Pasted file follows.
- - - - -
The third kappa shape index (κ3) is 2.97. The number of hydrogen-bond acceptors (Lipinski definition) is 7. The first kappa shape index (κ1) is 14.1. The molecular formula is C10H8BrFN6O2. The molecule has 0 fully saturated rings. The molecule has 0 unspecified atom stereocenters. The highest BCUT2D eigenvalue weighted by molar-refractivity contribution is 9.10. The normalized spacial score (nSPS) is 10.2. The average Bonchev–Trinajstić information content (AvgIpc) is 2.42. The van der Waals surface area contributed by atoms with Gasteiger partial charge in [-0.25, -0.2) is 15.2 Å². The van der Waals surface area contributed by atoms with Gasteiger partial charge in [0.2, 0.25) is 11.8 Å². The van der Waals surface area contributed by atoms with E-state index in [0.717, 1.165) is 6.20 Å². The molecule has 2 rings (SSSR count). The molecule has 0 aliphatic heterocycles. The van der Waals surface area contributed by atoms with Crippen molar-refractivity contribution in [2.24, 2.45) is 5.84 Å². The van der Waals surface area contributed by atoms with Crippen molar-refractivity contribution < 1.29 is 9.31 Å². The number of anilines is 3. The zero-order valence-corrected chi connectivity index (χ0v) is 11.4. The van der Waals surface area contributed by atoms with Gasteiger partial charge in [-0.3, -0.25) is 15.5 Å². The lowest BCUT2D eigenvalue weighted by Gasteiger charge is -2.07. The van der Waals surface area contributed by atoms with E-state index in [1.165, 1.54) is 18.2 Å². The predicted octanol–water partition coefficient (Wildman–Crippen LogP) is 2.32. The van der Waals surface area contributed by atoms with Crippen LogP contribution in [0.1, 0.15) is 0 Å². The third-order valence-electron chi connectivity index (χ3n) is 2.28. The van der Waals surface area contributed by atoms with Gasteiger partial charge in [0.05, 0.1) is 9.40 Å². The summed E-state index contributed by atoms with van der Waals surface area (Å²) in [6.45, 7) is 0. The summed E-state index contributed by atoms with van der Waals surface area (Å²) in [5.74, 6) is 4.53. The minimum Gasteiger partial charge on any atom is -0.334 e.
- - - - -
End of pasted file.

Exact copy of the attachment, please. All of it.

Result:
The third kappa shape index (κ3) is 2.97. The number of hydrogen-bond acceptors (Lipinski definition) is 7. The first kappa shape index (κ1) is 14.1. The molecular formula is C10H8BrFN6O2. The molecule has 0 fully saturated rings. The molecule has 0 unspecified atom stereocenters. The highest BCUT2D eigenvalue weighted by molar-refractivity contribution is 9.10. The normalized spacial score (nSPS) is 10.2. The average Bonchev–Trinajstić information content (AvgIpc) is 2.42. The van der Waals surface area contributed by atoms with Gasteiger partial charge in [-0.25, -0.2) is 15.2 Å². The van der Waals surface area contributed by atoms with Gasteiger partial charge in [0.2, 0.25) is 11.8 Å². The van der Waals surface area contributed by atoms with E-state index in [0.717, 1.165) is 6.20 Å². The molecule has 2 rings (SSSR count). The molecule has 0 aliphatic heterocycles. The van der Waals surface area contributed by atoms with Crippen molar-refractivity contribution in [2.24, 2.45) is 5.84 Å². The van der Waals surface area contributed by atoms with Crippen molar-refractivity contribution < 1.29 is 9.31 Å². The number of anilines is 3. The zero-order valence-corrected chi connectivity index (χ0v) is 11.4. The van der Waals surface area contributed by atoms with Gasteiger partial charge in [-0.3, -0.25) is 15.5 Å². The lowest BCUT2D eigenvalue weighted by Gasteiger charge is -2.07. The van der Waals surface area contributed by atoms with E-state index in [1.165, 1.54) is 18.2 Å². The predicted octanol–water partition coefficient (Wildman–Crippen LogP) is 2.32. The van der Waals surface area contributed by atoms with Crippen LogP contribution in [0.1, 0.15) is 0 Å². The third-order valence-electron chi connectivity index (χ3n) is 2.28. The van der Waals surface area contributed by atoms with Gasteiger partial charge in [0.05, 0.1) is 9.40 Å². The summed E-state index contributed by atoms with van der Waals surface area (Å²) in [6.45, 7) is 0. The summed E-state index contributed by atoms with van der Waals surface area (Å²) in [5.74, 6) is 4.53. The minimum Gasteiger partial charge on any atom is -0.334 e.